While a checkered blanket on the grass with a wicker basket is standard-issue equipment, the picnics flooding Instagram today hark back to paintings like Monet’s “Luncheon on the Grass” (1865), which depicts a group of well-heeled men in bowler hats and suits, and women, dresses splayed on a white tablecloth, schmoozing over a spread of wine, fruit, cake and roasted fowl.
Mayte Soriano, 30, of Temecula, Calif., created Wonderland Picnics in July after feeling “over the moon” about a picnic she and her husband shared in the San Bernardino mountains. “I wanted to make people feel the same way,” she said. “I want them to experience the outdoor experience and how romantic it can be to have a celebration outdoors and not just in a restaurant.” Other companies are also designing highly stylized experiences for the bored and cooped up. Gather, for example, has two themes to choose from: the pink-toned “Venice, California” or the blue-and-white “Milos, Greece.” The Hechts don’t provide food, though some companies do, and return after three hours to break down the picnic.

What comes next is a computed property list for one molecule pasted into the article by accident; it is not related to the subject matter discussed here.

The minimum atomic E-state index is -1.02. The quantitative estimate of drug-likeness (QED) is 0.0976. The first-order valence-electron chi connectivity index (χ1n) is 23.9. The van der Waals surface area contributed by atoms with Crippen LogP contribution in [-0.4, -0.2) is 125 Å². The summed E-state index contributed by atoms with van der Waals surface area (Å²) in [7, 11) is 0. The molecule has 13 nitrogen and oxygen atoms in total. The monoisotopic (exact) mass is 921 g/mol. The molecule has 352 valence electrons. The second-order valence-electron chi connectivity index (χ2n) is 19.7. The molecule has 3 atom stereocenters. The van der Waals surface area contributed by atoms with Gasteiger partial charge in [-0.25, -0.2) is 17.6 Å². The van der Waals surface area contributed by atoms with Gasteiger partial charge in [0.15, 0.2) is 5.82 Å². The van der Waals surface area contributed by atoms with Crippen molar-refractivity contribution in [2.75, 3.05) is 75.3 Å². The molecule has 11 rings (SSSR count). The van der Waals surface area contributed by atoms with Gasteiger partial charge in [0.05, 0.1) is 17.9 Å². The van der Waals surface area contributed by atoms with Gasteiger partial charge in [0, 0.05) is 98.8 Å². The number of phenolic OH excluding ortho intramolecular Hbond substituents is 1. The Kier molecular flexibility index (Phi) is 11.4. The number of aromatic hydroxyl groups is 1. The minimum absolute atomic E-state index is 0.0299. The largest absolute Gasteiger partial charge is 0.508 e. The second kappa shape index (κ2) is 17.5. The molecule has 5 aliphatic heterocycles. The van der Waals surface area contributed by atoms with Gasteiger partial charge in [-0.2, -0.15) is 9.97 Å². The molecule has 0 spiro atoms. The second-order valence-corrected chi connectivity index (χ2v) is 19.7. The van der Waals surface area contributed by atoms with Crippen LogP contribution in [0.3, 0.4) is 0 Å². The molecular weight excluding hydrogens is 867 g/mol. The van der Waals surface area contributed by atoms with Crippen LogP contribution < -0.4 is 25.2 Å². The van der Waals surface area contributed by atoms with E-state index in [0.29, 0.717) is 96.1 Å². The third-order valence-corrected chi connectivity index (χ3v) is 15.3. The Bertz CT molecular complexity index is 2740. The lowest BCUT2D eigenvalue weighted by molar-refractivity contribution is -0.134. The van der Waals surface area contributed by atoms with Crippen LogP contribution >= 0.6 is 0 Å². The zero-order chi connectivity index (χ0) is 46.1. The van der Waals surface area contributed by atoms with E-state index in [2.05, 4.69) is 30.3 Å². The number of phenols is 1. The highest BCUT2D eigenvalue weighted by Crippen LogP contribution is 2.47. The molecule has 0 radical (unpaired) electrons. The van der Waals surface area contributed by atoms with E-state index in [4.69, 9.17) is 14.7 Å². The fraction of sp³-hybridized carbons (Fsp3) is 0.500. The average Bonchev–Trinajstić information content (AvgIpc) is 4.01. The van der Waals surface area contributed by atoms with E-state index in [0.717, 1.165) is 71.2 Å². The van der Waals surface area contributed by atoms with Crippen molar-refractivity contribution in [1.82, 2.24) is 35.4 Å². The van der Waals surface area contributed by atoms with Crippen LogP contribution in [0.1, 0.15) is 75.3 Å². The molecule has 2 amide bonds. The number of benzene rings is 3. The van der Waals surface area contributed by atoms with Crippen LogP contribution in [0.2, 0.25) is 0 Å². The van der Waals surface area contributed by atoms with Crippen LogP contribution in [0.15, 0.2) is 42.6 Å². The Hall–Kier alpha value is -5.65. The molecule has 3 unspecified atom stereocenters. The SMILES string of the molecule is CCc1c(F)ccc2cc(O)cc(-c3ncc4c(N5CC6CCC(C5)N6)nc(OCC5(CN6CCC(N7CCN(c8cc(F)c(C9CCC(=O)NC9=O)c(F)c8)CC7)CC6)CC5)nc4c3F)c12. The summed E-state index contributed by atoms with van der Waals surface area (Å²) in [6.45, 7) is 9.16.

Most companies put a chalkboard sign on display near the picnic with the organizer’s name or words of felicitation. Sometimes there’s even a mirror for selfies, because why go through the effort of putting on real clothes if it’s not going to be documented?
In Manhattan, Wendy Weston, 50, the owner of Perfect Picnic, chuckles when someone asks if she created her company as a response to the pandemic. She actually started it in 2011 after a trip to the Amalfi coast of Italy.
Article source: https://www.nytimes.com/2020/10/16/style/picnic-basket-blanket-food.html